Hommes, D. W. et al. Fontolizumab, a humanised anti-interferon γ antibody, demonstrates safety and clinical activity in patients with moderate to severe Crohn's disease. Gut 55, 1131-1137

Department Gastroenterology and Hepatology, Academic Medical Centre, Amsterdam, the Netherlands.
Gut (Impact Factor: 14.66). 09/2006; 55(8):1131-7. DOI: 10.1136/gut.2005.079392
Source: PubMed


Interferon gamma is a potent proinflammatory cytokine implicated in the inflammation of Crohn's disease (CD). We evaluated the safety and efficacy of fontolizumab, a humanised anti-interferon gamma antibody, in patients with moderate to severe CD.
A total of 133 patients with Crohn's disease activity index (CDAI) scores between 250 and 450, inclusive, were randomised to receive placebo or fontolizumab 4 or 10 mg/kg. Forty two patients received one dose and 91 patients received two doses on days 0 and 28. Investigators and patients were unaware of assignment. Study end points were safety, clinical response (decrease in CDAI of 100 points or more), and remission (CDAI < or =150).
There was no statistically significant difference in the primary end point of the study (clinical response) between the fontolizumab and placebo groups after a single dose at day 28. However, patients receiving two doses of fontolizumab demonstrated doubling in response rate at day 56 compared with placebo: 32% (9/28) versus 69% (22/32, p = 0.02) and 67% (21/31, p = 0.03) for the placebo, and 4 and 10 mg/kg fontolizumab groups, respectively. Stratification according to elevated baseline C reactive protein levels resulted in a decreased placebo response and pronounced differences in clinical benefit. Two grade 3 adverse events were reported and were considered to be related to CD. One death (during sleep) and one serious adverse event (an elective hospitalisation) occurred, both considered unrelated.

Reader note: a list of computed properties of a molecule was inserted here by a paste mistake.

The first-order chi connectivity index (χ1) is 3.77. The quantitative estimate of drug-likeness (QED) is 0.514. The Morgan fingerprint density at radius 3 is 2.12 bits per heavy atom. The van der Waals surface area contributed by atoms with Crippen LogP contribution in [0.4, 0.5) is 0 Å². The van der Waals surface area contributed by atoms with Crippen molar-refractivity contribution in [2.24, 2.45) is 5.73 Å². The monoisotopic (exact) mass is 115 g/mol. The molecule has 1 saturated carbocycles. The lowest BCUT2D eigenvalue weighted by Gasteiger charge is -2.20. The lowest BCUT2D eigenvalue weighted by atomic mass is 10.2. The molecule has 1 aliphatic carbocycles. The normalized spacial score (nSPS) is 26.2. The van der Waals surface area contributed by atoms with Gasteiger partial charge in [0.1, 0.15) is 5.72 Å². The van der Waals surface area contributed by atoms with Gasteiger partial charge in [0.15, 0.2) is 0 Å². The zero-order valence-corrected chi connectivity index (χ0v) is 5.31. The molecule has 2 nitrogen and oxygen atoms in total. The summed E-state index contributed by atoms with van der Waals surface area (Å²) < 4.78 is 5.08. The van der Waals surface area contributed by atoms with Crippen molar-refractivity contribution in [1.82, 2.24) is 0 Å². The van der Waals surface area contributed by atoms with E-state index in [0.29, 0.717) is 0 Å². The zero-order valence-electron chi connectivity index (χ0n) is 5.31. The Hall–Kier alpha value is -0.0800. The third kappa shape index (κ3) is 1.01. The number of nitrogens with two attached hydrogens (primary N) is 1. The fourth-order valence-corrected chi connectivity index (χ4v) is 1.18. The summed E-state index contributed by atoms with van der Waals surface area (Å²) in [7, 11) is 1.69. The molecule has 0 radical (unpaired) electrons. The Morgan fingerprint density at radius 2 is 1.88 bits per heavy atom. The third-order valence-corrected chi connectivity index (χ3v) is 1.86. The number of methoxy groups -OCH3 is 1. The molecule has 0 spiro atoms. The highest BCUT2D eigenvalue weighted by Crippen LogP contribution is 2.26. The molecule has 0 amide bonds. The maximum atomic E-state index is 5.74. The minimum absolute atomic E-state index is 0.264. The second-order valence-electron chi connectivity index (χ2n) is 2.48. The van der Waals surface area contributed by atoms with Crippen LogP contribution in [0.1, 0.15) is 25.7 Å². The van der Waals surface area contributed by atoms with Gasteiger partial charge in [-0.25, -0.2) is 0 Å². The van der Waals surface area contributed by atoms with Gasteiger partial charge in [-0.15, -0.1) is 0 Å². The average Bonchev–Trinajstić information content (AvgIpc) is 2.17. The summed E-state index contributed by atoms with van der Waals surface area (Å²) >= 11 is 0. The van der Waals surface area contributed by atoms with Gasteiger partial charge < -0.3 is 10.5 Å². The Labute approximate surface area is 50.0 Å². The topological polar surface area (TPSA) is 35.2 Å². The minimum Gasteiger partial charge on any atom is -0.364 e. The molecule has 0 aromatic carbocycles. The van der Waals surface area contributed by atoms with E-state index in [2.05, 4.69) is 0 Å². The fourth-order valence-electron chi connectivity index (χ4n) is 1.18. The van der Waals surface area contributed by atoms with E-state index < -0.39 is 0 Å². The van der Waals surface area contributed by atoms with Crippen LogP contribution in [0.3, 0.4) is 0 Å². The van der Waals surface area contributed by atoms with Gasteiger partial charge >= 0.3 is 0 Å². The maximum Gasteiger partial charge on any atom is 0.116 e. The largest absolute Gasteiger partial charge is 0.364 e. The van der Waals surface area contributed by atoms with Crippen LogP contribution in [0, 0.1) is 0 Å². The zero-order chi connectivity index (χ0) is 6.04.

Treating active CD with fontolizumab was well tolerated and resulted in increased rates of clinical response and remission compared with placebo.

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    • "In 6 clinical studies reviewed (Danese and others 2008), IFN types do not appear promising in ulcerative colitis treatment. Similarly, early promise for anti-IFNG therapy in Crohn's disease (Hommes and others 2006) has not been borne out by subsequent studies (Reinisch and others 2010). Despite these inauspicious clinical results, other IFN activity-associated molecules require examination as therapeutic possibilities. "
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    • "In the same series, another group was treated with anti-TNF-α and showed similar improvement to those treated with anti-IFN-y (Sigidin et al., 2001). Interestingly, anti-TNF-α treatment is now an FDA approved treatment for RA, while anti-IFN-γ is still under investigation for treatment of Crohn's disease (Hommes et al., 2006; Ishimaru et al., 2008). "
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